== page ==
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A8 Cowichan News Leader Pictorial

Friday, December 30, 2011

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Friday, December 30, 2011

Cowichan News Leader Pictorial A9

Malahat crash claims 76-year-old Port Alberni man, injures two others

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Peter W. Rusland

News Leader Pictorial

A

Port Alberni man is dead, and two women are in Victoria hospital, after Wednesday night’s head-on collision along an unguarded stretch of Malahat Drive, police say. Malahat ¿re chief Rob Patterson — whose crew was helped by Mill Bay’s members — said the soggy commuter turnpike near Split Rock was closed and rerouted for about ¿ve hours by the 5 p.m. wreck that left a car teetering on a concrete barrier bordering a dark cliff. The tragedy’s cause could have been a medical condition, police say. “One vehicle was northbound, and one vehicle was southbound — someone crossed the line,” Patterson said, calling for barriers to prevent more crashes on the ‘Hat. Wednesday’s wreck saw a southbound Toyota Sienna van cross the centre line, swiping a northbound Dodge Caravan, cops said. The Sienna then hit, head-on, a northbound Honda Accord driven by a 58-year-old Crofton female. She was pinned in the car left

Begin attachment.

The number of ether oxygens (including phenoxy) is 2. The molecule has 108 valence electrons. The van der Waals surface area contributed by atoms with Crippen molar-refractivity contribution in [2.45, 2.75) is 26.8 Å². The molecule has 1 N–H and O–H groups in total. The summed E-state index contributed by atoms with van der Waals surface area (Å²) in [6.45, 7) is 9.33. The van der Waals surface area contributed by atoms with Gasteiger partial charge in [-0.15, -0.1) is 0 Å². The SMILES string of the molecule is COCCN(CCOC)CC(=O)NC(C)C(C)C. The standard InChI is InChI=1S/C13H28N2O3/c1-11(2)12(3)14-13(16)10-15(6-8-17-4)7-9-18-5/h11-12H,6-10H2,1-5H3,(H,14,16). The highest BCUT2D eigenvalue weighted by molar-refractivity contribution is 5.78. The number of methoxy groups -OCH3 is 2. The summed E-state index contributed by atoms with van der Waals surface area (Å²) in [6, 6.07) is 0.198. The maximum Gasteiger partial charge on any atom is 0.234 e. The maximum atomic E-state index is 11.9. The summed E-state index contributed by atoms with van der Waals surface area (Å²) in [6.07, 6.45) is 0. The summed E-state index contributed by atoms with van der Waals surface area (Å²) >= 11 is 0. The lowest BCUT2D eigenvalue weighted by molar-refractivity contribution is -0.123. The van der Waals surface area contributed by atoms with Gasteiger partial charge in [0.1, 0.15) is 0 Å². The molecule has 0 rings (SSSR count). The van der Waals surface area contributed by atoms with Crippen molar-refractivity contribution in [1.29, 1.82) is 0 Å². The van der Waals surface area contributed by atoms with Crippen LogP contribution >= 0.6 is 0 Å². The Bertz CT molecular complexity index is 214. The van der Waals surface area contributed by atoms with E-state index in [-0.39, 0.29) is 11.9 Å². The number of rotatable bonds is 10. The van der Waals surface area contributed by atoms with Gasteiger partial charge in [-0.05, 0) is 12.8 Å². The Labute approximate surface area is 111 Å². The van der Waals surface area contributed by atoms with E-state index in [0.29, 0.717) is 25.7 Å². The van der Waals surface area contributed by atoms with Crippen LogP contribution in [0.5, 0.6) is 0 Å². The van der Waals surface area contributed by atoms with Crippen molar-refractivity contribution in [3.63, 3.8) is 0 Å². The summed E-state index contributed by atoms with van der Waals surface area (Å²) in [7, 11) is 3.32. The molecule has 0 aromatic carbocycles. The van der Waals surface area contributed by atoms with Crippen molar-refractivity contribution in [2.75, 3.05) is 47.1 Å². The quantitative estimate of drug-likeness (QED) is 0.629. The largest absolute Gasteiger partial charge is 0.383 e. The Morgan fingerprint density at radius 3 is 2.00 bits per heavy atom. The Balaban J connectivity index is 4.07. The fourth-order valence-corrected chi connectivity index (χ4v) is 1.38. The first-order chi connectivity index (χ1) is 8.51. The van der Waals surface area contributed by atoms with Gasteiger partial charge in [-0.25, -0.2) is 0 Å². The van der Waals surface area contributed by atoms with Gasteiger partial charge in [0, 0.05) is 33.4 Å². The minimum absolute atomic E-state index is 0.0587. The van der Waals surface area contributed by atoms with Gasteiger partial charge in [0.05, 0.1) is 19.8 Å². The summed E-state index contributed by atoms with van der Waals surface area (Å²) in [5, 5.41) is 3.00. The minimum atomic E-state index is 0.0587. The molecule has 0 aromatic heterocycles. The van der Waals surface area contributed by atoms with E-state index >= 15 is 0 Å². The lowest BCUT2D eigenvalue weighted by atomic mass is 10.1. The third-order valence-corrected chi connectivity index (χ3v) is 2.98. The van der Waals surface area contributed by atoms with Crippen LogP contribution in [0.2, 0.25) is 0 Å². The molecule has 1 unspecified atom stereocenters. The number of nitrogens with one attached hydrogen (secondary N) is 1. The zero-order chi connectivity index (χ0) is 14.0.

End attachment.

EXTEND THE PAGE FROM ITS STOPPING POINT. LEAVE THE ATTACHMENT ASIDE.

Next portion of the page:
Act now and save BIG on brand name flooring!

courtesy Rob Patterson

A car teeters on the edge of a barricade after Wednesday’s three-vehicle crash on the Malahat Drive, near Split Rock. perched near the cliff. The Sienna’s 76-year-old male was extricated by ¿re¿ghters, but he died in hospital. His injured wife was expected to be released from hospital Thursday, RCMP said. Shawnigan Lake RCMP Sgt. Rob Webb said the Crofton woman suffered multiple fractures and is in serious but stable condition. Patterson said she sustained severe leg injuries inside her demolished Honda. She’d likely be dead if ¿re crews hadn’t balanced the sedan to keep it from plunging 100 metres

courtesy Rob Patterson

The Jaws of Life were required to extricate a female driver from inside this silver Honda.

while gingerly freeing what the veteran chief called the “non-responsive” woman. “It was too close. It’s a steep, 50-degree slope with rocks and trees,” he said. “It would not have been pretty.” It took ¿re¿ghters wielding the Jaws of Life an hour or more to extricate her by “nibbling away” at parts of the Accord. The now-deceased male driver of the nearby Sienna suffered what Patterson described as “serious” lower-extremity injuries. “He was our number-one priority,” he said of the Alberni senior. His wife was dazed but “talkative” at the scene, said Patterson. Meanwhile, scores of north- and south-bound vehicles braved narrow, winding South Shawnigan Road around the stretch of highway blacktop blocked by ¿re crews. The deadly incident left Patterson demanding completed Malahat centre medians. “It just irks me,” he said, shaking his head at rock-snagging wire being hung along the ‘Hat’s sheer walls. “Fifteen years here, and I’ve never had a rock land on a car, but we’ve done hundreds of vehicle extrications.” Crash witnesses are asked to call Shawnigan Lake RCMP at 250-743-5514.